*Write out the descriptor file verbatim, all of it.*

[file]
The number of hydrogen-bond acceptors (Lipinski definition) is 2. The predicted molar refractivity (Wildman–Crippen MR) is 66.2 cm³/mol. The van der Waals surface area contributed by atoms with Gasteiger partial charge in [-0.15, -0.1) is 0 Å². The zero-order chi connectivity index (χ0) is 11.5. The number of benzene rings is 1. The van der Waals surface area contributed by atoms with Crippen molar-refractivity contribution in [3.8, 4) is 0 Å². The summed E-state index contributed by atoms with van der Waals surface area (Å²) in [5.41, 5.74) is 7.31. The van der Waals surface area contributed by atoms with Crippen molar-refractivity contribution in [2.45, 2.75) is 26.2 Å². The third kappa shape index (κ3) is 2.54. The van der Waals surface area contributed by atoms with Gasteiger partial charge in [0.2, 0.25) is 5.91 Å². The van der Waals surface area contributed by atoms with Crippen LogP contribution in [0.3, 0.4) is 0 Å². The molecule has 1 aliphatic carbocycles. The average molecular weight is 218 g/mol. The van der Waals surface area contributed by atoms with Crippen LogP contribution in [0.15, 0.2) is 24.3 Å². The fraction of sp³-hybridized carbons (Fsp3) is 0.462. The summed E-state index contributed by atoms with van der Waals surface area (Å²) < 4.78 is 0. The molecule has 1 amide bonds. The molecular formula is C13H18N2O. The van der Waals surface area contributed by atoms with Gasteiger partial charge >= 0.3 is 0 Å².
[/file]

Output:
The number of hydrogen-bond acceptors (Lipinski definition) is 2. The predicted molar refractivity (Wildman–Crippen MR) is 66.2 cm³/mol. The van der Waals surface area contributed by atoms with Gasteiger partial charge in [-0.15, -0.1) is 0 Å². The zero-order chi connectivity index (χ0) is 11.5. The number of benzene rings is 1. The van der Waals surface area contributed by atoms with Crippen molar-refractivity contribution in [3.8, 4) is 0 Å². The summed E-state index contributed by atoms with van der Waals surface area (Å²) in [5.41, 5.74) is 7.31. The van der Waals surface area contributed by atoms with Crippen molar-refractivity contribution in [2.45, 2.75) is 26.2 Å². The third kappa shape index (κ3) is 2.54. The van der Waals surface area contributed by atoms with Gasteiger partial charge in [0.2, 0.25) is 5.91 Å². The van der Waals surface area contributed by atoms with Crippen LogP contribution in [0.3, 0.4) is 0 Å². The molecule has 1 aliphatic carbocycles. The average molecular weight is 218 g/mol. The van der Waals surface area contributed by atoms with Crippen LogP contribution in [0.15, 0.2) is 24.3 Å². The fraction of sp³-hybridized carbons (Fsp3) is 0.462. The summed E-state index contributed by atoms with van der Waals surface area (Å²) < 4.78 is 0. The molecule has 1 amide bonds. The molecular formula is C13H18N2O. The van der Waals surface area contributed by atoms with Gasteiger partial charge >= 0.3 is 0 Å².